Abstract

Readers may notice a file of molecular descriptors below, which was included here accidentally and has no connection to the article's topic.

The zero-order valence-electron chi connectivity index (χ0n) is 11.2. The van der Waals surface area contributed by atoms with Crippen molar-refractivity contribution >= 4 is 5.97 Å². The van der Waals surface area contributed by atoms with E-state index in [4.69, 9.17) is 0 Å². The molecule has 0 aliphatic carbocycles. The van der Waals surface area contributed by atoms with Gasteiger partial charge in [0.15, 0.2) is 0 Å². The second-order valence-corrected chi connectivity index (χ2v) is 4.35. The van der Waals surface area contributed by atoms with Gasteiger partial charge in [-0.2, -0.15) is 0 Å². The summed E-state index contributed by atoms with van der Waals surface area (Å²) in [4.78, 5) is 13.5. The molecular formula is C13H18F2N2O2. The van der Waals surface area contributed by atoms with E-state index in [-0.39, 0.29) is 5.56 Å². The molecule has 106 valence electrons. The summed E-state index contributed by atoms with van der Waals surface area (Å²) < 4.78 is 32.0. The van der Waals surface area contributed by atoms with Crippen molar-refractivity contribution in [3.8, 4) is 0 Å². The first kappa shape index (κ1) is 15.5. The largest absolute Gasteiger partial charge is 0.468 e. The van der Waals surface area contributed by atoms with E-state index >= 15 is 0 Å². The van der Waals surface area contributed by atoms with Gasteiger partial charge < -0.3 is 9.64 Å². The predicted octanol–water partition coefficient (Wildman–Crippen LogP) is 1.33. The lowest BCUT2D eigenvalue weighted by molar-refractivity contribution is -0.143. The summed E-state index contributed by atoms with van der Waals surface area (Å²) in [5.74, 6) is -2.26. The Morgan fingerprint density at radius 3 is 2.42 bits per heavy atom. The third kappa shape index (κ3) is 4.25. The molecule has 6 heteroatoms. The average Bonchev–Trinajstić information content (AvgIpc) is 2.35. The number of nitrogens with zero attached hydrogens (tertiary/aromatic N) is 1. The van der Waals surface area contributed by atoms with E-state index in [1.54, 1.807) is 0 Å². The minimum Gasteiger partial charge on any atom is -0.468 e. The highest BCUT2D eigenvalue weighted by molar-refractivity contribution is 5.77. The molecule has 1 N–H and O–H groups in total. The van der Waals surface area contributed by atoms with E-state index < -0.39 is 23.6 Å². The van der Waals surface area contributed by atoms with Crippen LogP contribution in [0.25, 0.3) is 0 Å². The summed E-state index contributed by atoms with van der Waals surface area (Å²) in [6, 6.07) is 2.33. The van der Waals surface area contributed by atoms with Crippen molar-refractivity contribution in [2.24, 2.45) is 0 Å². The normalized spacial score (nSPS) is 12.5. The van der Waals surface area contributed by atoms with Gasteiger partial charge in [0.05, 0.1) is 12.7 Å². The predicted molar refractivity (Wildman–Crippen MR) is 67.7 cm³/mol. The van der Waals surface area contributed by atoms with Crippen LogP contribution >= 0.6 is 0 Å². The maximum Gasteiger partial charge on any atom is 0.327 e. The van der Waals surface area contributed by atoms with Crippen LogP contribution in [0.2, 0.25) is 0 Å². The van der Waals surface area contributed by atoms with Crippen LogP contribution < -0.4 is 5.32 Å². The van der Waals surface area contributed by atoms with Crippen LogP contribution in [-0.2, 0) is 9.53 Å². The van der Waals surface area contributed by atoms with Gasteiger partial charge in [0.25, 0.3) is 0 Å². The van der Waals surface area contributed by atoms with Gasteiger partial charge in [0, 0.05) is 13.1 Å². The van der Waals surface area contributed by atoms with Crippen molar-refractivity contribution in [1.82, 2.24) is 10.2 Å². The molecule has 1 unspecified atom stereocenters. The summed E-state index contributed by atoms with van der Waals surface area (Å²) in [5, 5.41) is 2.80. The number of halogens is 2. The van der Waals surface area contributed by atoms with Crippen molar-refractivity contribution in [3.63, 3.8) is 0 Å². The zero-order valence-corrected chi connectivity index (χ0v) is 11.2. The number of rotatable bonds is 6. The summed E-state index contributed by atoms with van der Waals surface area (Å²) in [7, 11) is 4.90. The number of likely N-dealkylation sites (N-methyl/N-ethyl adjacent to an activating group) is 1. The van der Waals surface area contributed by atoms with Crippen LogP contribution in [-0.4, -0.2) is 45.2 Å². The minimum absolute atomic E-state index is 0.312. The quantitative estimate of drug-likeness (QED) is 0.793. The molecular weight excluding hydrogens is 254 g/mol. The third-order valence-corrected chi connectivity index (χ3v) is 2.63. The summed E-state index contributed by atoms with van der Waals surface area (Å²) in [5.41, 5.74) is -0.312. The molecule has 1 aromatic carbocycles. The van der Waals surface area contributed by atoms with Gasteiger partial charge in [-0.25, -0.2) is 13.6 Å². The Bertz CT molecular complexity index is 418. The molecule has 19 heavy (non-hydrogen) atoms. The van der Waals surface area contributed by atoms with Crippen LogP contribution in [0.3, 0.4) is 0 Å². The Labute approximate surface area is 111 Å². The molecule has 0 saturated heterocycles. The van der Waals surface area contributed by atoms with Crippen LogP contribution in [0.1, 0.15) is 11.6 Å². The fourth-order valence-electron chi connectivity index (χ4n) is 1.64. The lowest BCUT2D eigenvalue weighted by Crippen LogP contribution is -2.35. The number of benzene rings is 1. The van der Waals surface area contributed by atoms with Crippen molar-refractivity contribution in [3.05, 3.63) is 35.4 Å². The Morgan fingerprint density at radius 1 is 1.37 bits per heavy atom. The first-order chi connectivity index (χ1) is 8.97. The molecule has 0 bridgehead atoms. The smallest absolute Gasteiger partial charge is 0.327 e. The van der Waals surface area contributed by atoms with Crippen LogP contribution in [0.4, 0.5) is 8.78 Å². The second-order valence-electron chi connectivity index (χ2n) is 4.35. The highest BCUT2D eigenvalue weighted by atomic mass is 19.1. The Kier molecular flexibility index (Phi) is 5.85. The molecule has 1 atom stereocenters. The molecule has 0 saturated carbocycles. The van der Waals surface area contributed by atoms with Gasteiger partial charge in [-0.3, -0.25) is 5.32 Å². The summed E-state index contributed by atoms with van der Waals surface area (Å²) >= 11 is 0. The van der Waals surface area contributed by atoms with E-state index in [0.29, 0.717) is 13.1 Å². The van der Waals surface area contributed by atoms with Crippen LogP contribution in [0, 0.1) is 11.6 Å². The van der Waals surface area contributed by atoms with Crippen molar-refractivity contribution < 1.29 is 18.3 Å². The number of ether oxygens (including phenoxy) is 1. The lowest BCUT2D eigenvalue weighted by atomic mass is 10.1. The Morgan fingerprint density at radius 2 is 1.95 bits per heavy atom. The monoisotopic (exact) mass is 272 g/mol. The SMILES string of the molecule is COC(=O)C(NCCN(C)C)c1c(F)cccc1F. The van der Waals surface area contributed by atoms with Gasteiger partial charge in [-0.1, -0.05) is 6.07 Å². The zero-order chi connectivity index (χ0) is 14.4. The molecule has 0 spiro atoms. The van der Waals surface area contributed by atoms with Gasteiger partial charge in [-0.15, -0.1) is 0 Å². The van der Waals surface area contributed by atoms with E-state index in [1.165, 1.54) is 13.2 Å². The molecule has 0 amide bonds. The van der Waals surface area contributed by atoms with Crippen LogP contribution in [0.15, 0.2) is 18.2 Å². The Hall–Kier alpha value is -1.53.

The Slocum dome is a deep-seated interior salt dome in NE Texas. It furnishes a recent example of a "condemned prospect" rediscovered. Dense well control and reliable stratigraphic correlation allow a subsurface geologic case history that tells a story continuously repeated in the older oil-producing provinces. Oil production was established in the Slocum area in 1935 from Woodbine and sub-Clarksville sands of Upper Cretaceous age. The initial production was located on the NW flank of the dome and was depleted by 1938. Significant production from the same formations on the SE flank was discovered in 1956, and active development has resulted in 15 new reservoirs. Ninety percent of the cumulative production of nearly 2 million barrels through 1957 is credited to the new reservoirs. The dome is characterized by an elliptical outline and a central graben located transverse to the elongate axis. Radial faulting and stratigraphic variation combine to form several different types of oil and gas traps on the flanks of the dome. Cross sections and isopachous maps reveal sand truncation during structural growth and the changing effect of domal growth on the area of its influence. The geologic history of this dome has economic applications in NE Texas and in areas of similar geology. Evidence furnished concerning the area condemned by a single dry hole probably applies in every oil province.

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